One of the most amazing experiences I’ve had traveling was to Europe going through customs at Heathrow Airport in London, England.
Customs, immigration and security are always a confusing social experiment: What desk do I go to? Do I have anything to declare? Do we go to the counter together or individually? These questions all have different answers in different countries and different airports. The rule of thumb I have learned over the years of traveling is that people who reside together and are traveling together approach the immigration desk as a group. That gets a little gray when the country in which you reside in (USA) not only doesn’t recognize your homosexual relationship, but is treated as “dirty/wrong/abhorrent” (Hello, Officer Ramirez). Something you should have to protect your children from.
Anyway, when I went to the Customs counter without my husband of four years, like I do here in the U.S., the woman asked with whom I was traveling; I pointed to my husband who was already going to another agent. She asked if we worked together, which we happen to, so I said ‘yes‘. Then I think she started to clue in, ‘Do you live together?‘ Crap, I am not a liar, and she’s asking, in this foreign country that could bar us for any reason. ‘Yes,’ I responded, pointing to my ring. Whereupon the agent remarked that we are supposed to check in together as a couple, and called him over. The Government Officer then addressed us as any other married couple. I felt, for the first time, completely accepted. I wanted to cry and hug this agent. I didn’t, but I hope she could tell in my eyes what she did for me. At the same time, I hoped she could not, because that would reveal the way America has shaped and formed my views regarding myself, was wrong.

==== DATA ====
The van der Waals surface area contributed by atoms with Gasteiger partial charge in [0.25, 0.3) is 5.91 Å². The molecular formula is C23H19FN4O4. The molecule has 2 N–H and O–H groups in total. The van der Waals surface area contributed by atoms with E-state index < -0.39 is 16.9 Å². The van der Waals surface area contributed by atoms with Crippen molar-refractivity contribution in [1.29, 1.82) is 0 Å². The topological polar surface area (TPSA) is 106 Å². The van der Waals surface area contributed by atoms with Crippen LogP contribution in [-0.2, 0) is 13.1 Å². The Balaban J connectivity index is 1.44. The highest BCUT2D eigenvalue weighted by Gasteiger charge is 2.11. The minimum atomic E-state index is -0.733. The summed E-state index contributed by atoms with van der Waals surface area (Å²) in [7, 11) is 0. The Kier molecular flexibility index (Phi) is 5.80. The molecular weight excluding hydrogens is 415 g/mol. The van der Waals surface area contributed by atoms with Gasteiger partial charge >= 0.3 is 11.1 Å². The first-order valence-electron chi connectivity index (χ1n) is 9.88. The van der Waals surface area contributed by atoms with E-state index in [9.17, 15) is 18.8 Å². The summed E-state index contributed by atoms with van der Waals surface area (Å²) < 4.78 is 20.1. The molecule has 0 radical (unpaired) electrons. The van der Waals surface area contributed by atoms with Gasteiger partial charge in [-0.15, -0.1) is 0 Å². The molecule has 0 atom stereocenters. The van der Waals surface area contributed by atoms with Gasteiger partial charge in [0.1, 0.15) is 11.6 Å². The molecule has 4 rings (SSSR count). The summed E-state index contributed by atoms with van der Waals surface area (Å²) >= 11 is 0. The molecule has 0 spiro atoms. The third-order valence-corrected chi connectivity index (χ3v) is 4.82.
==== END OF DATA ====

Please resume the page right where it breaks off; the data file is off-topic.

Holy Bigotry Batman! It’s not me.
All throughout Europe, we experienced this kind of acceptance, and were addressed and treated as a married couple. In fact, eyebrows were raised in disgust and shock that we are not always treated with basic human respect here in the “land of the free”. The irony escaping neither of the parties involved.
Europe agrees with protecting children and the community, and what they feel needs to be abolished is hatred and intolerance. After all they went through, with wars that sent six million people to their death because of this line of thinking. They learned from it.
Enter the censorship of the Elton John on the cover of a major American gossip magazine in the state of Arkansas. This would never fly in Europe (they figure if you don’t want to read it, don’t look, don’t want your kids to read it, don’t buy it for them). That we display magazines depicting: women as objects, scandals, affairs, divorces, drugs as everyday desensitizing topics is what is disgraceful. What should be questioned is whether children’s eyes should be viewing that.
The fact these store owners are so obtuse that they would rather peddle the idea that being gay is strictly about sex. As if there is no way loving committed relationships are any part of being gay, or straight for that matter. These are the type of people who should be censored and hidden behind covers from the innocent eyes of children. We are amazed the teaching of hatred is not viewed more as the detriment it is in this country. It is not just ignored, it is raised up as a sacrament to godliness.
I feel sorry for these people, and the people who taught them, and the the children being taught by them. I am not even angry–I feel sorry for them. When you hate and are fearful, you section yourself off from so much goodness and life and God’s creation in all it’s varied forms, these close-minded people are restricting your growth as a human being, not just denying others, but yourselves.
It is not a magazine cover they are hiding and keeping hidden. It is their own humanity.